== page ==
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Fort Ticonderoga Presents “Defiance & Independence” Battle Re-enactment, July 23 & 24


(Ticonderoga, NY)  Join Fort Ticonderoga for a two-day battle re-enactment highlighting the climactic summer of 1777 as the Fort’s American garrison was outflanked by a British invasion force descending from Canada.  The event takes place Saturday and Sunday, July 23 and 24, 9:30 am to 5:00 pm. Admission to this re-enactment event is included in a Fort Ticonderoga’s general admission ticket.  To learn more about the event and the full event schedule visit or call 518-585-2821.

The Surprising American Retreat:

Highlighted programming featured throughout the weekend brings to life the surprising American retreat and British capture of Fort Ticonderoga in early July 1777.  Experience the fog of war and smoky haze of battle as the American and British armies maneuver across Fort Ticonderoga’s historic landscape at 1 pm each day.  This two-day battle re-enactment will dramatically show how General Arthur St. Clair’s decision to evacuate Ticonderoga set the stage for British General John Burgoyne’s advance towards Albany.

A Defining Story Brought to Life:

“Guests will witness the intensity of battle as American soldiers retreat back from their entrenched camp under the intense British drive to capture the fortifications,” said Beth Hill, Fort Ticonderoga’s President and CEO. “They will discover the diverse forces that comprised this campaign and meet with soldiers of the two armies including the Royal Artillery, the Rear Guard, and the Continental Artillery.”

“This living history event and battle recreation will re-enact a careful chess game between the British Army and an entrenched Continental Army at Ticonderoga,” said Stuart Lilie, Fort Ticonderoga Senior Director of Interpretation. “Reprieved from a siege in 1776 by the onset of winter, Fort Ticonderoga and Mount Independence faced General John Burgoyne’s northern army of British, Loyalist, and German soldiers in July 1777.  General St. Clair’s rearguard of Massachusetts and New Hampshire regulars and militia put up a vigorous defense, skirmishing in the hills and valleys around Ticonderoga.  Artillery batteries built into the old French Lines seemed to keep the British army at by.  Concealed by forest cover on the back slope of Mount Defiance, British cannon were dragged to the summit.  By July 6, 1777, British cannon high up on Mount Defiance, aimed at the pontoon bridge between the two Forts of Ticonderoga and Independence, forced the withdrawal of General St. Clair’s rearguard into the Hampshire Grants (Vermont).”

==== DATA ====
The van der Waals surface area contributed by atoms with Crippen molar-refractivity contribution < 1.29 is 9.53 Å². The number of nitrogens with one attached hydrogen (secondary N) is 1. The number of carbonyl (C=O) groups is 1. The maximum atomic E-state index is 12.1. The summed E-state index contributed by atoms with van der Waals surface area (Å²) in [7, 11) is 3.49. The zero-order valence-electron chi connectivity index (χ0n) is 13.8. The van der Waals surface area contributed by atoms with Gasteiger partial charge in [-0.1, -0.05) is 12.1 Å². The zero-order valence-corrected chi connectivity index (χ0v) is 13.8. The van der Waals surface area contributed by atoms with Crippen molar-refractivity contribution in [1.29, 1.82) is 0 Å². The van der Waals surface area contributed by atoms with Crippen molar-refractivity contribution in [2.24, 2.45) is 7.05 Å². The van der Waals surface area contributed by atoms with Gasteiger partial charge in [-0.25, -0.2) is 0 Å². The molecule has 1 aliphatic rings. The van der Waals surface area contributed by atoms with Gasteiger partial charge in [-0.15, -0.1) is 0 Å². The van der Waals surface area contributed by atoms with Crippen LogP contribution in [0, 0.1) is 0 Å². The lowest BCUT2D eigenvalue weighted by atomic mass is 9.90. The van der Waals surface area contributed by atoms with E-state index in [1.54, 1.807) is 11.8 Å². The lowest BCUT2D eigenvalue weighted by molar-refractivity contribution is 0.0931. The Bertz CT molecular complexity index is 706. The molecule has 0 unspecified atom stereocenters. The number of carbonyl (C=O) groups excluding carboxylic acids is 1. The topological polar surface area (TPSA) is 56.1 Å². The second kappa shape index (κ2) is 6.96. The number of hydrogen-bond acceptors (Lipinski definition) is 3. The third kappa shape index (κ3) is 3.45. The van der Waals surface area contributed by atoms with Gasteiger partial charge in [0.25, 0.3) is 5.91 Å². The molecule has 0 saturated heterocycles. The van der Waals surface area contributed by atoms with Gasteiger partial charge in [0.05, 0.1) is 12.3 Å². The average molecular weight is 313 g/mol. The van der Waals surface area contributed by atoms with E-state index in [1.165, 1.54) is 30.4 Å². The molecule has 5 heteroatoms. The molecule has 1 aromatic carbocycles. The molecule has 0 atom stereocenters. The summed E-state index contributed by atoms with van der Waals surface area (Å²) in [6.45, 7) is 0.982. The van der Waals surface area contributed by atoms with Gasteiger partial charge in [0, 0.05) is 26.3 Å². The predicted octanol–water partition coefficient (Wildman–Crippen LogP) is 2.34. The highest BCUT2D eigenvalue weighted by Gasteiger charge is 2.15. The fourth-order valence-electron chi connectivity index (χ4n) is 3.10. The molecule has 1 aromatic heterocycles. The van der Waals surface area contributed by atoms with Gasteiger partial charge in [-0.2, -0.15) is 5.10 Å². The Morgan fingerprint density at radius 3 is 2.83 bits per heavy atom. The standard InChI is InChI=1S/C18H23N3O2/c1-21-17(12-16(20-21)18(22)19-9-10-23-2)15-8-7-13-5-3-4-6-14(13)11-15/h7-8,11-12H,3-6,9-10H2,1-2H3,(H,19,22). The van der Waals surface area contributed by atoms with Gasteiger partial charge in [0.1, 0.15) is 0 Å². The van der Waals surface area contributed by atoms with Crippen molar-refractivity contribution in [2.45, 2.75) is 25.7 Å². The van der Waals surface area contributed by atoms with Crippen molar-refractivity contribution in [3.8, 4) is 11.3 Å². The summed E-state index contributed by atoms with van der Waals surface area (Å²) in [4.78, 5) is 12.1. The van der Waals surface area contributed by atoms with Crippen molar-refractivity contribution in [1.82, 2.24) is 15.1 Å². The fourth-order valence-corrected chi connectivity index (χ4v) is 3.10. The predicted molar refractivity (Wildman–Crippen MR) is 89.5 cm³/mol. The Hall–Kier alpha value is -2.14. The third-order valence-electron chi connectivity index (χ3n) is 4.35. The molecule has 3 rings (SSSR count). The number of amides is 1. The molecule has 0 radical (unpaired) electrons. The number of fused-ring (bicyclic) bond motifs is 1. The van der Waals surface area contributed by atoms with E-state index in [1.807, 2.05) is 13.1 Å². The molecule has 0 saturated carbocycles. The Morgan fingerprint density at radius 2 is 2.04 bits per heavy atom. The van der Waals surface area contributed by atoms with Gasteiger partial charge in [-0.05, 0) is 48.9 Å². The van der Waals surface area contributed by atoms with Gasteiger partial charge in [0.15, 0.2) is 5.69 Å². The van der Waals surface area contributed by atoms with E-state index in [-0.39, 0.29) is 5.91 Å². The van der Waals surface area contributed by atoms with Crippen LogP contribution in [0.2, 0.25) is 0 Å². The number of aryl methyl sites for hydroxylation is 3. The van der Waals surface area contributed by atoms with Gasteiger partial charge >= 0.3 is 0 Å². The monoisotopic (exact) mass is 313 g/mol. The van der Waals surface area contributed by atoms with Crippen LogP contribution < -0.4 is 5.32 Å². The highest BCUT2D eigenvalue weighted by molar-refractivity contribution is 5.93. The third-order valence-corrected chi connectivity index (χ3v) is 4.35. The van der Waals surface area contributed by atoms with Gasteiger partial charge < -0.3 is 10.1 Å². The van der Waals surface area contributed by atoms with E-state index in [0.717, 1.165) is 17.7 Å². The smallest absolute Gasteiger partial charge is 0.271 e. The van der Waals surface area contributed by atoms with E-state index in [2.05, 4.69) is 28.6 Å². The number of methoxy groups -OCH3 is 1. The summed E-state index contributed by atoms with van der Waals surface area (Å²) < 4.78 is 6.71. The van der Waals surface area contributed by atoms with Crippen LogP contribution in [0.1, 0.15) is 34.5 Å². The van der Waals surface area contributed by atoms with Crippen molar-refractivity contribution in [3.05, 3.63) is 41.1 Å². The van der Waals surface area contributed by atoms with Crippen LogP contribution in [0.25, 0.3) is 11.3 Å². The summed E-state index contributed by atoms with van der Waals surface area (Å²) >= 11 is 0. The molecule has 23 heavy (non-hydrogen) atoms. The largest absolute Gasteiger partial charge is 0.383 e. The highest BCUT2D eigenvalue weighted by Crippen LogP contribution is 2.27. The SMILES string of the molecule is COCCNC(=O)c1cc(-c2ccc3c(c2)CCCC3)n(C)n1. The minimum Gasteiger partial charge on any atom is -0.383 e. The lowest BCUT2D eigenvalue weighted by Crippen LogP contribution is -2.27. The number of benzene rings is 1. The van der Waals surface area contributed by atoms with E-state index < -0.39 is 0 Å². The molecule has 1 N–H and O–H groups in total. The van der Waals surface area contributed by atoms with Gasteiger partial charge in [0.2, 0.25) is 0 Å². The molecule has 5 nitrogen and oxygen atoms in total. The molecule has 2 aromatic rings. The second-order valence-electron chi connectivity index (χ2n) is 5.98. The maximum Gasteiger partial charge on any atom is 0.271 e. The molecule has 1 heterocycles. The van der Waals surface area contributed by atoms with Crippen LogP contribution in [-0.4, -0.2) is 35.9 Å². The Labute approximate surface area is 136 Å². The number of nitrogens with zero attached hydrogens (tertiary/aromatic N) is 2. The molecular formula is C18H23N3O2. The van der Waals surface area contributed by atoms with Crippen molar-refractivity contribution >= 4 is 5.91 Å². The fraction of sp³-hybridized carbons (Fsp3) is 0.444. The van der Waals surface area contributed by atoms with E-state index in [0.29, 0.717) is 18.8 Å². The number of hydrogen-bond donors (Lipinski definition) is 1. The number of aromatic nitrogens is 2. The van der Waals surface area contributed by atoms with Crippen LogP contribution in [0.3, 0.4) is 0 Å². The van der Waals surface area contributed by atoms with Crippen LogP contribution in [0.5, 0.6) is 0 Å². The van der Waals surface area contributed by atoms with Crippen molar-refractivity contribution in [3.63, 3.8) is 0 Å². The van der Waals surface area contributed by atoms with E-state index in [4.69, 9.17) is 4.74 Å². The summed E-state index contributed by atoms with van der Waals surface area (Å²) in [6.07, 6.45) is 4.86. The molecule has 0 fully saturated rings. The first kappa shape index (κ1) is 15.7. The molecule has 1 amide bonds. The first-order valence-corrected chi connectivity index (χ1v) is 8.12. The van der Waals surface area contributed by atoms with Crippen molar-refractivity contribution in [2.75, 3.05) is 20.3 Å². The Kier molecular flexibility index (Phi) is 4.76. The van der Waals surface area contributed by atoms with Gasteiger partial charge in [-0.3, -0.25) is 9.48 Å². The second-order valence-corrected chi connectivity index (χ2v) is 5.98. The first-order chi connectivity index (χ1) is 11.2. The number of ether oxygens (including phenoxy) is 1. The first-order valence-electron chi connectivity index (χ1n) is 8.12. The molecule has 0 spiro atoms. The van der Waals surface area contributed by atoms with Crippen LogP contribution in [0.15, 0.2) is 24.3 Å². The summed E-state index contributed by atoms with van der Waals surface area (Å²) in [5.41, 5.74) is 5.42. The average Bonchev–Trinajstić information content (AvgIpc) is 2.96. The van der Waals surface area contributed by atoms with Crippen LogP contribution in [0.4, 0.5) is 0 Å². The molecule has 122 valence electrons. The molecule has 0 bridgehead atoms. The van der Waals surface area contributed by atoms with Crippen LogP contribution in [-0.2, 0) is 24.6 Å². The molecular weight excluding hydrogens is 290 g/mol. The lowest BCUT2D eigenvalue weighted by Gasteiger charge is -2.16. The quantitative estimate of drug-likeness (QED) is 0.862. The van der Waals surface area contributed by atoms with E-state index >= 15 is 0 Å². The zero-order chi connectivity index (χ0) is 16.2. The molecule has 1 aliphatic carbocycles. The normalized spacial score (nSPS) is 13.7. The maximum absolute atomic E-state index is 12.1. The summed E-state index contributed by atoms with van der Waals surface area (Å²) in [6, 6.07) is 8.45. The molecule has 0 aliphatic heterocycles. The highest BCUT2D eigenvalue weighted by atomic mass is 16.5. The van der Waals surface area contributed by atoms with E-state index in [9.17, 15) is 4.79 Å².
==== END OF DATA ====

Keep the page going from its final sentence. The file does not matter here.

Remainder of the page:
Where a Goat Can Go, A Man Can Go!

Saturday evening at 6:30 pm a gun crew from the Royal Artillery will haul their cannon to the summit of Mount Defiance, aiming at the Fort located below.  Guests can witness the incredible feat and discover the details of this decisive stroke and witness a cannon demonstration in the evening light of the beautiful summit.  Advanced tickets are required for this event and must be purchased at Fort Ticonderoga or call 518-585-2821.

Other highlighted programs:

Chocolate was not only a wonderful treat, but also a key source of nutrition for the American troops at Fort Ticonderoga. Throughout the early history of America, chocolate was enjoyed by the colonists as a beverage. This chocolate was extraordinary, as it was flavored with seasonings and spices that were available to the chocolate makers. Stop by the AMERICAN HERITAGE® Chocolate tent and learn how chocolate was prepared in the 18th century and sample a taste of chocolate as it would have be enjoyed 200 years ago!

This event is funded in part by generous support from AMTRAK and Pepsi.

Fort Ticonderoga offers more than one hundred exciting and unique events and programs this season! Visit for a full list of ongoing programs or call 518-585-2821.